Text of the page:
It is not surprising that Karzai put forward new conditions at the meeting with Ms. Rice, saying that he was ready to sign the contract only after the presidential elections in Afghanistan in April 2014. In addition, the Afghan president urged the United States to immediately release 17 Afghans imprisoned in the Guantanamo Base, to refrain from counterterrorism operations that were not coordinated with Kabul, and to promise not to interfere in the future presidential elections. The latter condition put forward by Karzai is due to the fact that in 2009 the U.S. officials accused the Afghan government of falsifying the vote and forced officials to agree to another round. However, Karzai warned that the list of requirements could include a number of other recommendations of the Loya Jirga (there are 31 of them), including a ban on Christian religious ceremonies at American bases and providing Afghan observers with the right to attend proceedings of military tribunals.
Despite a statement about the preservation of a “polite and diplomatic” atmosphere at the meeting by the Afghan side, the representative of Afghan President Aimal Faizi noted that Karzai evidently became angry over the objections of the American ambassador in respect of the “ineligibility of the demand of the Loya Jirga to release Afghan prisoners in Guantanamo Base”.
The failure of the negotiations did not discourage Kabul. The very next day after the departure of American delegation, Karzai said that his conditions would be taken to the head of the White House and Susan Rice would soon return to Afghanistan to continue the talks.
However, Washington has quite a different opinion and is not going to renew the negotiation process with Afghan president for a while yet, preferring to apply waiting tactics until Karzai changes his position. They understands that Hamid Karzai’s refusal to sign the agreement now and engaging the Loya Jirga in solving this issue, is due to the intention of the President of Afghanistan to obtain more concessions from Washington, and for ensuring his support by the Afghan people. In other words, he wants to achieve a better personal support and more money.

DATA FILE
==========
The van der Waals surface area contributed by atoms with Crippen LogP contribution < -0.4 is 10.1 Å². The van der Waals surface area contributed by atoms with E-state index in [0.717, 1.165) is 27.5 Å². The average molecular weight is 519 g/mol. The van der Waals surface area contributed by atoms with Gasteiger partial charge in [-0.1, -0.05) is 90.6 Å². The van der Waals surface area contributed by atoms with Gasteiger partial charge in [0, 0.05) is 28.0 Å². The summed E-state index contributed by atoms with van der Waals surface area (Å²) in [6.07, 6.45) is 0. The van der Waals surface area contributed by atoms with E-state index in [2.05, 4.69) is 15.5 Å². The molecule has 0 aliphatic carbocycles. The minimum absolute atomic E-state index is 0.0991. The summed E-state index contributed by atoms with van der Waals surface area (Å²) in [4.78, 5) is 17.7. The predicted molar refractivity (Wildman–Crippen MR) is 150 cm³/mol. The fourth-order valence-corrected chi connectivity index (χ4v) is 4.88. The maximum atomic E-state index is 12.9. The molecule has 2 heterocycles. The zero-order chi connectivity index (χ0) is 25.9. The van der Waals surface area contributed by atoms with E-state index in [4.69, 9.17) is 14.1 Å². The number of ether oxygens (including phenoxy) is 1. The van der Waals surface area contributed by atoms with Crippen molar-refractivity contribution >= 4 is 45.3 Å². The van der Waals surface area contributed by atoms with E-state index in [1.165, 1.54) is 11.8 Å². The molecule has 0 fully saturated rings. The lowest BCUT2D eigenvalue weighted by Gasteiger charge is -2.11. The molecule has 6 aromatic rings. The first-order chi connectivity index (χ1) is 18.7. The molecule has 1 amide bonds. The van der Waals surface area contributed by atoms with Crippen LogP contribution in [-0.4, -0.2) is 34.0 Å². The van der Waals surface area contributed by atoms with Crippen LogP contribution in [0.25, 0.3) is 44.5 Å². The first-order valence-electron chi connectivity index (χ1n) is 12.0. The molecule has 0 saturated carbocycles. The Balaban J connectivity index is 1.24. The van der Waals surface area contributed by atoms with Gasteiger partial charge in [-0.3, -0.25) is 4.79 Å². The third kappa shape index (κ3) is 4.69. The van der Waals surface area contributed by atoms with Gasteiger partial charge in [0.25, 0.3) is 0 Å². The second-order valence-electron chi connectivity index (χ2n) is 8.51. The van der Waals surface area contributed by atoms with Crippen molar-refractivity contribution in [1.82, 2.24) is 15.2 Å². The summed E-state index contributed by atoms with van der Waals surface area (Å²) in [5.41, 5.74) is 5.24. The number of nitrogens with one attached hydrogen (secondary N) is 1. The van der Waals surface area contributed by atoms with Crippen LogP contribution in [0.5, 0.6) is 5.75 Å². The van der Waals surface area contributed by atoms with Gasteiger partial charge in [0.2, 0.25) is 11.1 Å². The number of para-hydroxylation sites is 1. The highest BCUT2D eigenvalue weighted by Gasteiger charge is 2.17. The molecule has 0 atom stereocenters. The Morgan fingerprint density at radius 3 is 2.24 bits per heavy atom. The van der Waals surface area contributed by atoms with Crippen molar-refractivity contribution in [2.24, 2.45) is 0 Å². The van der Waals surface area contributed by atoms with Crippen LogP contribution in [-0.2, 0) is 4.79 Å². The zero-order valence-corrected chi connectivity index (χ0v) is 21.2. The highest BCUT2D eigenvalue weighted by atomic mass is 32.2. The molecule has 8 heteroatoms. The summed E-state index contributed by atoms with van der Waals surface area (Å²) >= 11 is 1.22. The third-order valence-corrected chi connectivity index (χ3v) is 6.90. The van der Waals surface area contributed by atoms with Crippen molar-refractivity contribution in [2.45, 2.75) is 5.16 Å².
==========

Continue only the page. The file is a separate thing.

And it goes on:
At the same time, we should not forget that, in refraining from direct military intervention in Syria under the influence of the international community and agreeing to a partial settlement of Iranian nuclear programme, Washington is not going to abandon its attempts to gain strategic military dominance in the Middle East and Asia by withdrawing U.S. troops from Afghanistan. Even though Obama promised that “all U.S. troops will leave Afghanistan by December 31, 2014” during his campaign in 2012.
The White House plans to continue using its air force and U.S. bases in Afghanistan, to continue supporting its puppets in the region, to carry out its secret operations through “advisors” and “trainers” of the Pentagon and the CIA. This cannot be stopped by either public-opinion polls in the U.S., where up to three quarters of the population is against continuing the military intervention in Afghanistan, or by the fact that the presence of the U.S. troops can no longer be explained by the need to fight al-Qaeda, as it was in 2001, because this terrorist organization has greatly reduced its presence in the country, especially after its leader Osama bin Laden was killed.
All this means that Washington will persist in its struggle for long-suffering Afghanistan.
Valery Kulikov, political analyst, exclusively for the online magazine “New Eastern Outlook”.